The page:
<Serialized JSON message>
Simple but effective in eliminating wasteful base64 encodes/decodes. I know that there are some binary JSON-like libraries but this seems like a better solution for this specific application where typically there is only one big binary field that needs to be transported.
Another reason for being concerned about base64 encoding is that I want to be able to move uncompressed video frames around using shared memory links when the pipeline section is running within one machine. Right now, video frames move as JPEGs internally to keep data rates manageable but this uncompressed transport concept could eliminate a lot of wasteful JPEG encode/decodes too.
rtndf has now been (mostly) updated to run on the Manifold networking infrastructure instead of MQTT. This move opens up a lot of new possibilities, especially since a lot more existing code can be ported into the Manifold/rtndf environment very easily. This includes useful things such as timestamp-addressable data stores which make searching for related events straightforward.
While I have been using MQTT so far for rtndf, I always had in mind using my own infrastructure. I have been developing the concepts on and off since about 2003 and there’s a direct line from the early versions (intended for clusters of robots to form ad-hoc meshes), through SyntroNet and SNC to the latest incarnation called Manifold. It has some nice features such as auto-discovery, optimized distributed multicast, easy resilience and a distributed directory system that makes node discovery really easy.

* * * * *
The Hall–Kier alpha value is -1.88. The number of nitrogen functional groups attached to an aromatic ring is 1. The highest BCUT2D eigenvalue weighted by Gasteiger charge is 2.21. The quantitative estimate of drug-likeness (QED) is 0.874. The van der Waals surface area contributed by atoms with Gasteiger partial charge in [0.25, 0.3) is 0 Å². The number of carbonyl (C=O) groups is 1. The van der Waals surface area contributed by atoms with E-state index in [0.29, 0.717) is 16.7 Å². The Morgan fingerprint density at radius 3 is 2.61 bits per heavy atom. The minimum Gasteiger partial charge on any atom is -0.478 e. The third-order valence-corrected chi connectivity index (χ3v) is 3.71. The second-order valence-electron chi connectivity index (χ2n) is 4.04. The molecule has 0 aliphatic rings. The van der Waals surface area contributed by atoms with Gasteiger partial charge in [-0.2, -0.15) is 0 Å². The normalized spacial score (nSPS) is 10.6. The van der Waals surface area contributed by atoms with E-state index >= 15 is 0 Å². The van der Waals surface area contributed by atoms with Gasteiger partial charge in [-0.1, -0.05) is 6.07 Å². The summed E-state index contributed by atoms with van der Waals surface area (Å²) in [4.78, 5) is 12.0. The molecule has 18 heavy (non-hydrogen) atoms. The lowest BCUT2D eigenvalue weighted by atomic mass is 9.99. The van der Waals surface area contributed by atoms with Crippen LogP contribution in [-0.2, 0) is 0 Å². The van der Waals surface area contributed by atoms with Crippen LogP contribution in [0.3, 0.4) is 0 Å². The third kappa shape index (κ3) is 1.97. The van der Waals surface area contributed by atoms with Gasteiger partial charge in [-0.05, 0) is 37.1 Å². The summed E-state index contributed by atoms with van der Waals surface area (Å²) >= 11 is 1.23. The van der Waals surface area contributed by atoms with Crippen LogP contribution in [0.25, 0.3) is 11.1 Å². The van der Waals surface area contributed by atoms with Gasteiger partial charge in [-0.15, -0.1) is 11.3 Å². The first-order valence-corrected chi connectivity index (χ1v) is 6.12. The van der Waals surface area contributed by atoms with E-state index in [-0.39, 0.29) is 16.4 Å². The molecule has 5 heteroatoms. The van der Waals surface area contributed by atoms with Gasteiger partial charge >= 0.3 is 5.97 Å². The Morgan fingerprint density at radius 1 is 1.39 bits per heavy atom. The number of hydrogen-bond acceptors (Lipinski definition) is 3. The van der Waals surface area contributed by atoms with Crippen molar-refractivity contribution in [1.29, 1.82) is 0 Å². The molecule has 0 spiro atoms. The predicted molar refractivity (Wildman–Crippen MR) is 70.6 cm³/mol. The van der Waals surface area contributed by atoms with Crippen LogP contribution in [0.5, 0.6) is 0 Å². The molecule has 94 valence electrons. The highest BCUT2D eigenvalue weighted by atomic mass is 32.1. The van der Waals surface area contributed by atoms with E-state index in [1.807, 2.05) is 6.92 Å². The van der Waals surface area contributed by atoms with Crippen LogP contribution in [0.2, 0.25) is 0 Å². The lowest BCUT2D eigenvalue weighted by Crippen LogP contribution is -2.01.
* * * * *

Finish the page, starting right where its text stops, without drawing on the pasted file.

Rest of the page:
The Manifold is made up of nodes. The most important node is ManifoldNexus which forms the hyper-connected fabric of the Manifold. The plan is for rtndf apps to become Manifold nodes to take advantage of the capabilities of Manifold. Manifold has APIs for C++ and Python.
Even though it is very new, Manifold is working quite well. Using Python source and sink scripts, it’s possible get throughput of around 2G bytes per second for both end to end (E2E) and multicast traffic. This figure was obtained using 5000 400,000 byte packets per second on an I7 5820K machine. Between machines, rates are obviously limited by link speeds for large packets. Round-trip E2E latency is around 50uS for small packets which could probably be improved. Maximum E2E message rate is about 100,000 per second between two nodes.
Manifold does potentially lend itself to being used with poll mode Ethernet links and shared memory links. Poll mode shared memory links are especially effective as latency is minimized and data predominately bounces off the CPU’s caches, not to mention DPDK links for inter-machine connectivity. Plenty of work left to do…